What Can Happen When an Employee Denies a Previous Injury


When an employee seeks treatment for a work injury and denies that he or she had a previous injury and misleads the doctor, the Court can find the claim to be fraudulent and dismiss the claim, with prejudice.
This was the outcome in a recent case, Neglia V. Craft Carpentry & Drywall, where the employee filed a Motion for Medical and Temporary Disability Benefits with the NJ Workers’ Compensation Court for an alleged work injury that he said occurred on February 2, 2011. He claimed he tripped on a piece of steel causing him to fall and injure his right knee.
The employer referred the employee for medical treatment. The employee told the doctor that he had never injured his right knee prior to the alleged work incident in February 2011. As a result, the doctor found that the employee required medical care causally related to the alleged work incident.
The employer learned that the employee had a prior right knee injury in the summer of 2010. Accordingly, the employer denied the employee’s request for additional medical treatment on the grounds that the employee knowingly made false statements to obtain compensation benefits.
The employee testified before Judge Tornetta that he had never injured his right knee before the 2011 alleged work incident. Even when confronted with the medical records confirming the 2010 right knee injury, the employee continued to deny the prior injury.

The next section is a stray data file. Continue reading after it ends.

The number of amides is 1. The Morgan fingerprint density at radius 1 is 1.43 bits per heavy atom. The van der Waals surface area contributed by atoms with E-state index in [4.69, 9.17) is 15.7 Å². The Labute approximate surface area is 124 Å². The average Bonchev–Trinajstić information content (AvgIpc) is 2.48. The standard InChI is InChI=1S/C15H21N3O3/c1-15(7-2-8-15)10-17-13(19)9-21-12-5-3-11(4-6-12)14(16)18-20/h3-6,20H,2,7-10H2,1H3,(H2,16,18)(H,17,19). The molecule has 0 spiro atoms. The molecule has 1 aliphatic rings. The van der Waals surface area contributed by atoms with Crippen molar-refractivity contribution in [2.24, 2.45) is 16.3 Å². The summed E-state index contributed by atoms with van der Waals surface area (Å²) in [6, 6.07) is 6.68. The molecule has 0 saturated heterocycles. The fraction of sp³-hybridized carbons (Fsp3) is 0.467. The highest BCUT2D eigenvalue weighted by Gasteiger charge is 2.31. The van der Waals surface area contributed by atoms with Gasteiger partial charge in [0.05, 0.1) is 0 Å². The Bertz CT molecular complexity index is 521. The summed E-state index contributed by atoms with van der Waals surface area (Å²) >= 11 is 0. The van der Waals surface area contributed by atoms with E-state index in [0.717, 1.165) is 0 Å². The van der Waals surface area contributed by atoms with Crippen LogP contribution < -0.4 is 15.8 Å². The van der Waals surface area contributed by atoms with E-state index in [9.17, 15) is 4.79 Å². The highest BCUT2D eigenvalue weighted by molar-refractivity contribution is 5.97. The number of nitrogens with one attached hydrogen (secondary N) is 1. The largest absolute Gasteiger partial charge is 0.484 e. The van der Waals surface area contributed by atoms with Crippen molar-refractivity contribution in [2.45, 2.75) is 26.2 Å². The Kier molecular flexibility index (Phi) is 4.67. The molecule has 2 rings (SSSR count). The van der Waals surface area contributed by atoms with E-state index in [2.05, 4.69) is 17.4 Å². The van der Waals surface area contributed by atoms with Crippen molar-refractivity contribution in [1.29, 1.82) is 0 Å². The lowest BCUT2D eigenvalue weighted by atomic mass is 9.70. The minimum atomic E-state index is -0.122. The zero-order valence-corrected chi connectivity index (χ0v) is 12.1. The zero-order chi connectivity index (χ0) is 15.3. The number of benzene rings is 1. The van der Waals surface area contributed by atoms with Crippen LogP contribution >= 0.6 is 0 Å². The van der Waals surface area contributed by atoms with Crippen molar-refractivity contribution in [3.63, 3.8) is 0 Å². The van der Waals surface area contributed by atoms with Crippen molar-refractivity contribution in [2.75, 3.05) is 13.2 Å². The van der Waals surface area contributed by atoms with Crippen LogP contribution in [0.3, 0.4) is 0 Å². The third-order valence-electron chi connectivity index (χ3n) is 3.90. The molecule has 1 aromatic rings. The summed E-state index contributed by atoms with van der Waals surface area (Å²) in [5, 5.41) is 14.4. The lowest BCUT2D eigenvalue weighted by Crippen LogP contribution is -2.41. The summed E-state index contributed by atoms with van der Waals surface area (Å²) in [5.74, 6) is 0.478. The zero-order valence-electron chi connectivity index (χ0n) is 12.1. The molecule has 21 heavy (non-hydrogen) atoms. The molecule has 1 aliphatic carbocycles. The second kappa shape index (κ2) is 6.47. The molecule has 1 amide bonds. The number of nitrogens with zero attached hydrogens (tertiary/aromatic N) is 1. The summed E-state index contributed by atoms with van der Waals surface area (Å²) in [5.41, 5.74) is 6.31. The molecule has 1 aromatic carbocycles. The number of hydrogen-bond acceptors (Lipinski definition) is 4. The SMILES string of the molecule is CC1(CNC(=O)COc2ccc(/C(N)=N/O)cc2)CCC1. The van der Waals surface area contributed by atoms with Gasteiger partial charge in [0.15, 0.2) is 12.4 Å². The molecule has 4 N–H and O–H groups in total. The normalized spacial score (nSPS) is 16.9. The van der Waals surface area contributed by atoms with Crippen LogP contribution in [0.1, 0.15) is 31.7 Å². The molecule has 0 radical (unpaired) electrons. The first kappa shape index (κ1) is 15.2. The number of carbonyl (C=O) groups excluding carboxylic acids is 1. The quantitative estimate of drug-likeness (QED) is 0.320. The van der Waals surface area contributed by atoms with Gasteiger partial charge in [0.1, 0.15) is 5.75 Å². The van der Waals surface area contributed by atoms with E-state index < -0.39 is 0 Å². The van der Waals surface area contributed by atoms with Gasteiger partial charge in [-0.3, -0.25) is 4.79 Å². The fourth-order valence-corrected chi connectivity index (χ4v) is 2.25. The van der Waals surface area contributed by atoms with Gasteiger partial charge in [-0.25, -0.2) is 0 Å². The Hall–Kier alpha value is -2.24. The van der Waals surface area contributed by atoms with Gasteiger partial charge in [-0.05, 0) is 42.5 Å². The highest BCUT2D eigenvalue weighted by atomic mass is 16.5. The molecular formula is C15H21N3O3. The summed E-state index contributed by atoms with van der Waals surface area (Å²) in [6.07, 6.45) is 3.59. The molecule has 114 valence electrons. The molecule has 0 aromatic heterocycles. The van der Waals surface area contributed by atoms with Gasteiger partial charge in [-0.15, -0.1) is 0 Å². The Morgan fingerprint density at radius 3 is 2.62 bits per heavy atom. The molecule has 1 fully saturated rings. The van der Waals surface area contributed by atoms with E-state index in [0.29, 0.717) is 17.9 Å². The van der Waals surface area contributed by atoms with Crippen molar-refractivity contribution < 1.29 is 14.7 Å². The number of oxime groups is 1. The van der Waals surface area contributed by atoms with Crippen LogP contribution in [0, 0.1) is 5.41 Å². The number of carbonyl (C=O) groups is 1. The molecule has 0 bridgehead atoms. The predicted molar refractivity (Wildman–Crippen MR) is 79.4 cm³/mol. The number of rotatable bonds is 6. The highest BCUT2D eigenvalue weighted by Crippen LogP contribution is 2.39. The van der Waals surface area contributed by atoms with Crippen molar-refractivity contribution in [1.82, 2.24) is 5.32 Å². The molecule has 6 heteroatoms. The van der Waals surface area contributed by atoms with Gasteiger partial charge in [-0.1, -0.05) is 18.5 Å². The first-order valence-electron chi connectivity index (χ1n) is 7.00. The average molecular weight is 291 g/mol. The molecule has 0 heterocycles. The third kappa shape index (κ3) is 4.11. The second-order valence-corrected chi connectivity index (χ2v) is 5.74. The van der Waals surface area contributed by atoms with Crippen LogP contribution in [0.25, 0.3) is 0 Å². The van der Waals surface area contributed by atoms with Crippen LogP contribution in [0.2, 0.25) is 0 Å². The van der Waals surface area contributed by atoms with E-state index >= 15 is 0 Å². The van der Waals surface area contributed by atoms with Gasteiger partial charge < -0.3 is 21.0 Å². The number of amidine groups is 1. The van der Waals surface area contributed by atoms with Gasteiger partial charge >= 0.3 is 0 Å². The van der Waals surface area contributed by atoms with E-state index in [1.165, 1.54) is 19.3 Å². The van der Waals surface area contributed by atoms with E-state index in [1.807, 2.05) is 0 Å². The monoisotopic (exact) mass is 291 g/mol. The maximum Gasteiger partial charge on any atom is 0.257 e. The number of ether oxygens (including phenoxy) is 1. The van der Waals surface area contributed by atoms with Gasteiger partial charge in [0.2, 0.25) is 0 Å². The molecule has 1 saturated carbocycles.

The Workers’ Compensation Judge held that the employee committed fraud pursuant to N.J.S.A. 34:15-57.4(c)(1) and his Motion for Benefits was denied, with prejudice. A Motion for Reconsideration was also filed and denied. The Court concluded that the employee “did not make misstatements concerning his medical history or fail to recall that he had suffered a prior injury to his right knee, he denied that the injury ever occurred.” This denial amounted to fraud in misleading a doctor to find a causal relationship between the alleged work incident of February 2011, and the need for treatment to employee’s right knee.
The employee argued the Court’s holding was contrary to the holding in Bellino v. Verizon Wireless, 435 N.J. Super. (App. Div. 2014). That matter was also litigated and decided by Judge Tornetta. The difference noted by the Court was that the employee in Bellino was found to be credible. She made misstatements regarding treatment 10 years earlier from her work accident. The Court noted that the misstatements had no significance in the various physicians’ determination on treatment and the causal relationship.
In the current case, the Court found the employee’s denial of an earlier knee injury directly resulted in misleading the physician to find the causal relationship. As the misrepresentation was material to the doctor’s findings, the dismissal of the claim regarding the fraud provision of the Compensation Statute was warranted.\
For further information, contact Weber Gallagher Partner Richard Arnold at rarnold@wglaw.com or 973.242.2706.

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